Years ago, wife and I had a Volvo. It was pretty new and very snazzy looking, but it spent a lot of time in the shop. I found that really annoying, but my wife didn’t seem to mind. “It’s a European car,” she’d say. “You just have to get used to it.” Well, I never did. So when we divorced, I was thrilled to trade my interest in the Volvo for a few other items with better repair records.
I’m bringing this up because, as I was putting the Scion FRS (which the brand provided, with the understanding that all opinions in this review would be mine alone) through its paces, the phrase “you just have to get used to it” kept popping into my mind. But in a much more positive way.
First, the FRS is a Toyota brand so I wouldn’t expect it to come anywhere near a mechanic unless it was for scheduled maintenance. I could definitely get used to that. Second, the FRS is a sports car, a real-life, fast-as-hell, head-turning, takes-turns-like-it’s-on-a-rail sports car. So, yeah, I could get used to that.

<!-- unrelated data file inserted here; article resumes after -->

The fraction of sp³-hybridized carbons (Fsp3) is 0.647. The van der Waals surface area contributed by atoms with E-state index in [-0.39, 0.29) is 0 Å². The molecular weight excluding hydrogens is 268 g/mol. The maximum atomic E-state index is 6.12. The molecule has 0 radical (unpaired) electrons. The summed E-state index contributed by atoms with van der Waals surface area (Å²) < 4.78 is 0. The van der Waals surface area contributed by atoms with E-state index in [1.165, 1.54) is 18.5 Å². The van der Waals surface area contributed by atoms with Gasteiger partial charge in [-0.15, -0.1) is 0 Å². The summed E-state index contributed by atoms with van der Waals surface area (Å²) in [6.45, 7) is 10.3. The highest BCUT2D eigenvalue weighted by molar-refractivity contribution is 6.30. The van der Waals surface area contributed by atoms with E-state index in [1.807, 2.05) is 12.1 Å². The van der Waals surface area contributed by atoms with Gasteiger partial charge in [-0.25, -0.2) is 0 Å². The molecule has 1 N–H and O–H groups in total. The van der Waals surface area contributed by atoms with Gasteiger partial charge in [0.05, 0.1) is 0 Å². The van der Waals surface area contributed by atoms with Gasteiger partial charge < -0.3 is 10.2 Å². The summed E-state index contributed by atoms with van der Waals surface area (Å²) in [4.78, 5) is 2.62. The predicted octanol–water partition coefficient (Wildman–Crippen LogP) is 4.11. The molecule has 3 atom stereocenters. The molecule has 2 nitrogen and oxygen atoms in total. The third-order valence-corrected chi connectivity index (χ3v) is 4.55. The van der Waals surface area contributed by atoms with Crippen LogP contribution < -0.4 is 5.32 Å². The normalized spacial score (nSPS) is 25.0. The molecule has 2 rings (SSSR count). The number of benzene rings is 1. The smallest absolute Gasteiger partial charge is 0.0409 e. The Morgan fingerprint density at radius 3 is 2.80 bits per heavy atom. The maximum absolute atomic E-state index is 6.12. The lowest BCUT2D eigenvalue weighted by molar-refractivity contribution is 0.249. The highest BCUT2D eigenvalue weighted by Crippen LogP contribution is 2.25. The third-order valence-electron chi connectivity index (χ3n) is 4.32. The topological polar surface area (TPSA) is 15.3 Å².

Third, it’s not a luxury car, which means it doesn’t have a lot of the features you’d find on a Lexus, for example. There’s no multi-zone climate control, no collision warning sensors, and no rear backup camera. That last part gets us back to the sports car: This is a vehicle that you’ll be driving forwards, probably faster than you should be. So why spend the money on a feature you’ll never use? It does, however, have two speedometers: one digital, one analog, just in case you need confirmation that you’re really going as fast as you think you are.
The FRS is incredibly fun to drive. So much so that it created an interesting problem: During the week I had it, I put a lot more miles on it than I usually do. And it took me a little longer to get places than it usually does. The reason? I found myself taking the most circuitous routes between points A and B that I could find. The more turns the better. Yep, I think I could get used to that too.
MSRP for the base model FRS is $24.900. Fog lights, a rear spoiler, and a few other upgrades brought the price to just a shade under $28,000. The official MPG numbers are 22 city, 30 highway, but that may be when the car is driven at legal speeds. Chances are you’ll go over the limit. Hey, it’s a sports car, so get used to it.